Experts predict a renaissance in bricks-and-mortar retail. Here’s why


A while back, many people believed that the UK’s high streets were in a state of decline. The rapid growth of online retailers like Amazon meant that more consumers were steering clear of visiting bricks-and-mortar shops, and purchasing via their computers and smartphones instead.

However, some savvy retailers have realised that, with a bit of creativity and innovation, physical shops can compete strongly with online stores. Here’s more information.

How can they survive?

On the face of it, the situation looks bleak. Online retailers have less overheads, so can offer products at a reduced price. How can a bricks-and-mortar shop possibly compete? Indeed, for a while, it looked as though they couldn’t. With major brands such as Maplin and Toy’s ‘r’ Us going out of business, it seemed as though no high street store could thrive in this rapidly changing retail environment.

However, as Molly Johnson-Jones, head of strategy at Stone & River, identifies, it’s all about finding your “why”. She adds: “You need the why on the product level – why does my product exist? Why on a customer level – why do they want to come to me? And why would people want to work for me?"

The power of reinvention

Physical retailers now realise that they have to make the most of the gaps in the market – by offering an experience that online stores cannot.

There are many ways of achieving this:

  • Personalised service. An online shop can only personalise so much. A bricks-and-mortar store can tailor its approach directly to the customers it encounters on a daily basis. It can build brand loyalty quickly, if it leverages the opportunities.
  • Experiential offerings. Many of the UK’s best-loved brands are now offering experiences for their customers; not just products and services. Vans are a great example, with their London shop now offering visitors the chance to use the indoor skate-park, in addition to buying their shoes.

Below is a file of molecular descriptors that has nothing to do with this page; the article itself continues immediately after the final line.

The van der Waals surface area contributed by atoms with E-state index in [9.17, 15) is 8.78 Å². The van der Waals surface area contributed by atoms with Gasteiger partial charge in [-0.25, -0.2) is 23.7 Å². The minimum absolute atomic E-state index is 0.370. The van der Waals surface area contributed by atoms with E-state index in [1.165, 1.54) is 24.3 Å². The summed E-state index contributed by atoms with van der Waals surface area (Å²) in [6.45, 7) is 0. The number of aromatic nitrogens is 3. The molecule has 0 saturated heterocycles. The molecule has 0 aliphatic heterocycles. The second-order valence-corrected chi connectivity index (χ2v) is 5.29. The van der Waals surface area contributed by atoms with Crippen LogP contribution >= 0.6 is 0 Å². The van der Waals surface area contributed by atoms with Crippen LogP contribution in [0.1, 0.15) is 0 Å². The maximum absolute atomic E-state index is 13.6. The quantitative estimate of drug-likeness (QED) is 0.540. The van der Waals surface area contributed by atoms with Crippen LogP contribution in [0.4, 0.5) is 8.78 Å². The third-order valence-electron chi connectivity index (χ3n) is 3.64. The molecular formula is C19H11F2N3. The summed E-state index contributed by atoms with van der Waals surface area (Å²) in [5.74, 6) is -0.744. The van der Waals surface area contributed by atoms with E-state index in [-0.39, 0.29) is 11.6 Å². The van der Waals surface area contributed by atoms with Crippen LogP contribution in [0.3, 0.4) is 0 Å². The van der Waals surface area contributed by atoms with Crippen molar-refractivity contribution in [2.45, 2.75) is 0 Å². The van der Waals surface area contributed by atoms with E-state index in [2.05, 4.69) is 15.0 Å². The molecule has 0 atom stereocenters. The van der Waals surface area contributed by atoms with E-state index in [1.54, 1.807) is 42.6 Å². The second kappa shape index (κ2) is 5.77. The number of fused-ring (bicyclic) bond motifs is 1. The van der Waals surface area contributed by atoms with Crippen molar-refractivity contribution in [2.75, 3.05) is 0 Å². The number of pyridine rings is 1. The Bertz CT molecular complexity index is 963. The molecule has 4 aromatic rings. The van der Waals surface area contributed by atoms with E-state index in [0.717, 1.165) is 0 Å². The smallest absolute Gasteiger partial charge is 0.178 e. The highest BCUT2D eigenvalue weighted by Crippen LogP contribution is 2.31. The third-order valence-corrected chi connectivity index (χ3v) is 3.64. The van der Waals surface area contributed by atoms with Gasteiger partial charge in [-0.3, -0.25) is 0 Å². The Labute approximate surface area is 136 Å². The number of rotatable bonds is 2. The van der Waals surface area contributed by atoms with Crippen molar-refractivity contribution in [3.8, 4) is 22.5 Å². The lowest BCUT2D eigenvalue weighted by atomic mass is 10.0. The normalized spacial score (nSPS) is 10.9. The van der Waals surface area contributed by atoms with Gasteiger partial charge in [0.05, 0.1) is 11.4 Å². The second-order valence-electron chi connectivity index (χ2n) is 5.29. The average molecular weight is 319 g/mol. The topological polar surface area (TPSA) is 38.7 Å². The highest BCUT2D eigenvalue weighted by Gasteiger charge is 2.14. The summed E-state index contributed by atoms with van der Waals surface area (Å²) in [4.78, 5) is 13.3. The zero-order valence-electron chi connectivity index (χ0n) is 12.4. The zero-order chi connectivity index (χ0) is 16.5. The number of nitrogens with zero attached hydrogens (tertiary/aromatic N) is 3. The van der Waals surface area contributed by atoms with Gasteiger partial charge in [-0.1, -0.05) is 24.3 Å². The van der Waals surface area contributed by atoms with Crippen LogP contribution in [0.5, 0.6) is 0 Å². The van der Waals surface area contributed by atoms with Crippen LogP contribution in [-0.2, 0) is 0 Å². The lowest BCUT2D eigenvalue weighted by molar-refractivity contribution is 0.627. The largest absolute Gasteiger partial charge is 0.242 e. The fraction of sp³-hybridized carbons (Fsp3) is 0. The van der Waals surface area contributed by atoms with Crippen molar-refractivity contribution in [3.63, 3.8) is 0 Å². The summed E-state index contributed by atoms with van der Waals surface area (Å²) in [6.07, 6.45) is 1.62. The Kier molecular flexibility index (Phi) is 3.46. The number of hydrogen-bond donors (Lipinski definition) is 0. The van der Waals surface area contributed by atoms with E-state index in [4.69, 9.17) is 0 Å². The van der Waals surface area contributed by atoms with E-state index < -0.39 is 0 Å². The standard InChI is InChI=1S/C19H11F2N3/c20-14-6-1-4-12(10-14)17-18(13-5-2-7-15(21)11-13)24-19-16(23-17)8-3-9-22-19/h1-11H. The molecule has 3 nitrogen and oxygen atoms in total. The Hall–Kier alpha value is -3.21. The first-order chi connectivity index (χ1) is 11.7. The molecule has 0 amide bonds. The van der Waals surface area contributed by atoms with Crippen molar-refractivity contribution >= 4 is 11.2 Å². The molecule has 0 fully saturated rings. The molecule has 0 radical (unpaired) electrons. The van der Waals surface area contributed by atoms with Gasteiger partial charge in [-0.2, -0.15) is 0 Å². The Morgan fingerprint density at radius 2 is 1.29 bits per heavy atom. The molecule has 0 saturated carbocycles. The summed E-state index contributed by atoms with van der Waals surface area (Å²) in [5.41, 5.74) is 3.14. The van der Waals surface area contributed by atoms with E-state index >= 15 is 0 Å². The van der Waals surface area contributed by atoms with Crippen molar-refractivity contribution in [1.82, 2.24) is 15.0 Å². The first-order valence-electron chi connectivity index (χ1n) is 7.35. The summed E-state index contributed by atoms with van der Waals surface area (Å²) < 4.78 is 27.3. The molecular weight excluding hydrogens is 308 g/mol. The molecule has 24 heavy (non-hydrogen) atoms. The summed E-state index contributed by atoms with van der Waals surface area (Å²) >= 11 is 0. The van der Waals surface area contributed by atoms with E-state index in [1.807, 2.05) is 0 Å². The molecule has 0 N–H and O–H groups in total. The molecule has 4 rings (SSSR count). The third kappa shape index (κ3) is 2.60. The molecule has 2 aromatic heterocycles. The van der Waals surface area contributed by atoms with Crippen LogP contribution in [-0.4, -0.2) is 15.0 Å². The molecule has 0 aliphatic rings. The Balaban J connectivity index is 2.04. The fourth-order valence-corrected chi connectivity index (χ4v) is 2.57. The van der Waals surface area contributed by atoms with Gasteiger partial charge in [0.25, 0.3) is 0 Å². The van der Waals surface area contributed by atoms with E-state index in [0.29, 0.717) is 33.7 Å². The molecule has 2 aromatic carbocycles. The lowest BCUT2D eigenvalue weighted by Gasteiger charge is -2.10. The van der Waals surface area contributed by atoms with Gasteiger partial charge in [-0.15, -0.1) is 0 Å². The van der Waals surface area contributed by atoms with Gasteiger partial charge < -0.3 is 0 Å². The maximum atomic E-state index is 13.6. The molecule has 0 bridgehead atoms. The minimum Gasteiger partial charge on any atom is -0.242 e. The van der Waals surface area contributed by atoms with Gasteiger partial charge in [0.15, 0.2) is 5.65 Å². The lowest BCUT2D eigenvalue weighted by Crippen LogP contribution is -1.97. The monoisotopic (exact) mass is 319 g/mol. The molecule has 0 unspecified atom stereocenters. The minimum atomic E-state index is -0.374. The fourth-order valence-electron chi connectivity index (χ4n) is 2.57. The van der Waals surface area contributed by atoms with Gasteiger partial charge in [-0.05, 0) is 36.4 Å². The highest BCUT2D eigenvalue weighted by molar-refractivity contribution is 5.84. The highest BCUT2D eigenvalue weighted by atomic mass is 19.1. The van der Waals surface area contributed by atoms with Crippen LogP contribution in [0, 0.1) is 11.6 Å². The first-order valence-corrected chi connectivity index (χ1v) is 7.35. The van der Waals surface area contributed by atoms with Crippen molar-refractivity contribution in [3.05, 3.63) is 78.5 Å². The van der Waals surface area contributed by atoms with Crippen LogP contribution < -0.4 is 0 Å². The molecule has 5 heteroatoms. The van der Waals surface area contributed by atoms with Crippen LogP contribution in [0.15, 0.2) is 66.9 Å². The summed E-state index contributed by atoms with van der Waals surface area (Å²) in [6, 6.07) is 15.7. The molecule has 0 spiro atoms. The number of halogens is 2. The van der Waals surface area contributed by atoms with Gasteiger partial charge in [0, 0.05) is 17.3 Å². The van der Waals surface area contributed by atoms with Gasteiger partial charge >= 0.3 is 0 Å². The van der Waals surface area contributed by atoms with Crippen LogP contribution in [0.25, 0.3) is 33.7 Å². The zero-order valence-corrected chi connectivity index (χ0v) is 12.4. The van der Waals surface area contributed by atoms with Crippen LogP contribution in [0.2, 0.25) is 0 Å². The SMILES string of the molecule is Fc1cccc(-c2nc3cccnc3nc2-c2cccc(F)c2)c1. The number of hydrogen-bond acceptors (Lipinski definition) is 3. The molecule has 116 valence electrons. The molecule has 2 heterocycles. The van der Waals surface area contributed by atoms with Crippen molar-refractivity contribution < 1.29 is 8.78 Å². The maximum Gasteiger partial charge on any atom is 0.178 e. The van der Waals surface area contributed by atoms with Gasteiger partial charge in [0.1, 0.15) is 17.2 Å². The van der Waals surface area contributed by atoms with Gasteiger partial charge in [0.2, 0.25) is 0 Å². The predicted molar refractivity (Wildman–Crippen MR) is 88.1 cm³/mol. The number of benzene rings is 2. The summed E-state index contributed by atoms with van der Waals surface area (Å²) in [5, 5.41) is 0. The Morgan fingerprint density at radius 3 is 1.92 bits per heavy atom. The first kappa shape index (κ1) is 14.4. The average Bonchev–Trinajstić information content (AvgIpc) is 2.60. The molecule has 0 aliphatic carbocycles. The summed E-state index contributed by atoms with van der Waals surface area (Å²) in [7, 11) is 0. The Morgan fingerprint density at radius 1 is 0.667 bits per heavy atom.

• Greater convenience. In a bid to enhance customer experience, some stores now offer welcome extras. Some Debenhams stores, for example, have gyms inside; enabling the shopper to make a purchase, then do a work-out afterwards.
  • A strong local presence. An online retailer can never truly feel ‘local’. Businesses with a physical store need to capitalise on this advantage, by immersing themselves in the activities of the town or city. This creates the impression that they really care about the community they serve, which in turn, builds consumer loyalty.
  • Online brands may be using tech to get ahead, but that doesn’t mean that physical shops can’t innovate too. Introduce digital experiences into the store, such as ‘smart mirrors’, promotional video footage, or digital loyalty cards that can be swiped whenever the customer makes a purchase.

The turning tide against mass retail

With sustainability now a major priority, the international and national online retailers are struggling to make the necessary changes. After all, their practices are based on the model of producing or buying in bulk, at a reduced cost – and this isn’t usually ethical or eco-friendly.

Bricks-and-mortar retailers have the advantage here. Sustainability is far easier to achieve with a more flexible business model, and can be incorporated into many basic practices. It’s certainly something to think about.